Although the incident referred to hero is a minor one, at first sight appearing to be a simple matter of complaint, the principles covered —and suggested—by it are very important.
Two weeks ago an Agent came into my shop with some samples of tools, and I gave him an order for a 2 inch
Boiler Expander. He had a price list where the price was printed at $16.00 or $18.00, and the discount was 20 or 30
per cent, I forget which. But any way, I paid him $12.80 cash for it. When I was looking at it yesterday, I saw your
firm's name stamped on it. I have one of your catalogues, and when I looked at the price, I saw that you only asked
$5.60 for the same Expander. I was going to buy a good sized bill of tools this Fall when I repair my mill, but I don't want to be taken for a sucker, and won't buy any goods from a firm that allows these kind of games to be played.
While we regret this gentleman's unfortunate experience, we are unable to see how any responsibility for t h i s transaction rests upon us. Mr. C. says that he "Don't want to be taken for a sucker", and, while we sympathize with him in this negative desire, we must candidly admit that he seems to have some of the symptoms. He states that he has one of our catalogues ; if he had taken the small amount of pains necessary to look up the price of Expanders before buying of the agent, instead of after, he would have been about $7.00 in pocket.
We have no agents, and we do not gain from the above letter that the party selling this tool represented him-self as such. We sell tools to any one who pays for them, and when paid for they are no longer ours, nor have we any control over the buyer's action, so that if he chooses to sell them at one-half of what he paid, or four times theprice, we are —in either case— free from any responsibility.
And this sets us to thinking —Why is it that so many people will place more confidence in peripatetic hucksters cal-ling themselves "Agents" —in most cases total strangers —than in reliable business houses, whose commercial standing can almost always be quite easily ascertained ?
USE YOUR HEAD AS WELL AS YOUR HANDS.
To follow out the line of thought suggested by the foregoing article —Why is it that shop owners and tool users, generally, spend so little time in studying catalogues and trade literature ? Within the past ten or fifteen years there have been brought out more labor-saving devices and machines than for any fifty years previous. Trade catalogues now-a-days are full of suggestions that are helpful, and a manufacturer will surely find it difficult to "Keep in the procession" unless he constantly refers to these aids.
The old adage, "It isn't what a man Makes, but what he Saves that makes him rich", is just as true to-day as ever, and the manufacturer who would be successful must be constantly on the lookout for Tools, Machines and Devices that will save time, and enable him to compete with others in his line.
About six months ago Mr. Chas. Lewis, of the L. & A. Spring Co., Jack-son, Mich., was at our place, and while looking about the store, came across a Universal clamp drill, such as is shown in Fig. 422 of our Metal Workers' Tool Catalogue "A Book of Tools". He saw that it could be used to good advantage on many occasions in and about their plant, and bought one. Last week Mr. L. called upon us, and during a conversation
If a device like the Inserted Tooth Feed Roll ( pages 954 and 955) will in-crease the output of a machine from 10 to 50 per cent (and in many cases it certainly will), it is the best kind of economy to lay out money for such an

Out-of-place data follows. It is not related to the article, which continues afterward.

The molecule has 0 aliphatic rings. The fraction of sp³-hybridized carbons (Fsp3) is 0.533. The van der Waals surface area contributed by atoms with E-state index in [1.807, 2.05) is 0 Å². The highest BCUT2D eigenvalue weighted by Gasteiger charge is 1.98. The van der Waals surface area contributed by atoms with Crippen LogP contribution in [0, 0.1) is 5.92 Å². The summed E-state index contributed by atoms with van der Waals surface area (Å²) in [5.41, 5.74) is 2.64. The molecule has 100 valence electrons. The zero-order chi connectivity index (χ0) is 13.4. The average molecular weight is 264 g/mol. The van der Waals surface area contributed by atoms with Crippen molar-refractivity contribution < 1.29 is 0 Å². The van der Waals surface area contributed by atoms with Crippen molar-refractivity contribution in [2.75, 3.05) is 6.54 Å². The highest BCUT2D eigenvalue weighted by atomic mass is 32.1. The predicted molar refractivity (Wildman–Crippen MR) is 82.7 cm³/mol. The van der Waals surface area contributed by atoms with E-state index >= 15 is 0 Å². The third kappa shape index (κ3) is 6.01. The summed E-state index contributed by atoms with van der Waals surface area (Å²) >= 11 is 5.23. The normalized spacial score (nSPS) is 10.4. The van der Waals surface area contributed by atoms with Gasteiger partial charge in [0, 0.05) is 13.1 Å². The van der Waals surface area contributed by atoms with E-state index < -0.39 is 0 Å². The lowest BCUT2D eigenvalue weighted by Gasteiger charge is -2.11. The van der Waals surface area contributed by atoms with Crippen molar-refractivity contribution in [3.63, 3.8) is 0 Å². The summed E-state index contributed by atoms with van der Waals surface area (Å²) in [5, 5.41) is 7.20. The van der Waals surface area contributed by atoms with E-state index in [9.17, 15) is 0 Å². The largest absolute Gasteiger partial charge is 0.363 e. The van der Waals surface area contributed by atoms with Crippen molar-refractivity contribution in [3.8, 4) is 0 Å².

article —if you have the money to lay out.
Another example is offered in the Core Box Machine, which we illustrate
here. This is used in the construction of Patterns, Core Boxes, Pulley Bushings, etc., etc. It will groove a semi-circular Core Box (either straight or arched) perfectly true in a few minutes, where hours —and sometimes even days —are required to do the same work by hand Will cut from 1 to 20 inch diam., any length, with, across or on the end grain. Will form internal circle work on outside of patterns, making coves, or cut inside of round boss to fit exterior of pattern.
Our list price on this machine is $194.50 Weight, 1100 lbs.
There are hundreds of shops where this machine would pay for itself in less than a year's time, with the amount of money saved over the cost of hand work. On the other hand, we frankly admit that unless a shop owner has considerable use for such a machine, it would be unwise economy to purchase it.
In conclusion, we would earnestly call the attention of our readers to the many articles —new and old —in this catalogue designed for the purpose of doing work well and at the least expense in labor cost.
WHO PAYS THE BILLS?
We are in the market for a Hand Planer, Saw Table, Boring Machine and Power Grindstone. Please state full particulars and dimensions, together with best cash price. Do not send any agents, as we cannot meet or spend the time with them. Give full details by mail.
THE Dow CHEMICAL CO , Midland, Mich.
We note with interest your instructions in regard to not sending an agent. We don't send agents; it's expensive, and some one has to pay the expense, sometimes the manufacturer, but in the long run, we think, the consumer. The other day an order for machinery was given out in a small town in Ohio ; the order amounted to $1,661.45. We are credibly informed that agents of four-teen different concerns went to . this place to try and secure the order. The railroad, hotel and wage expense of these fourteen agents must have been at least $300.00 —perhaps even twice this amount. Who paid the bills ? We didn't pay any part of them. Who got. the order ? Modesty forbids.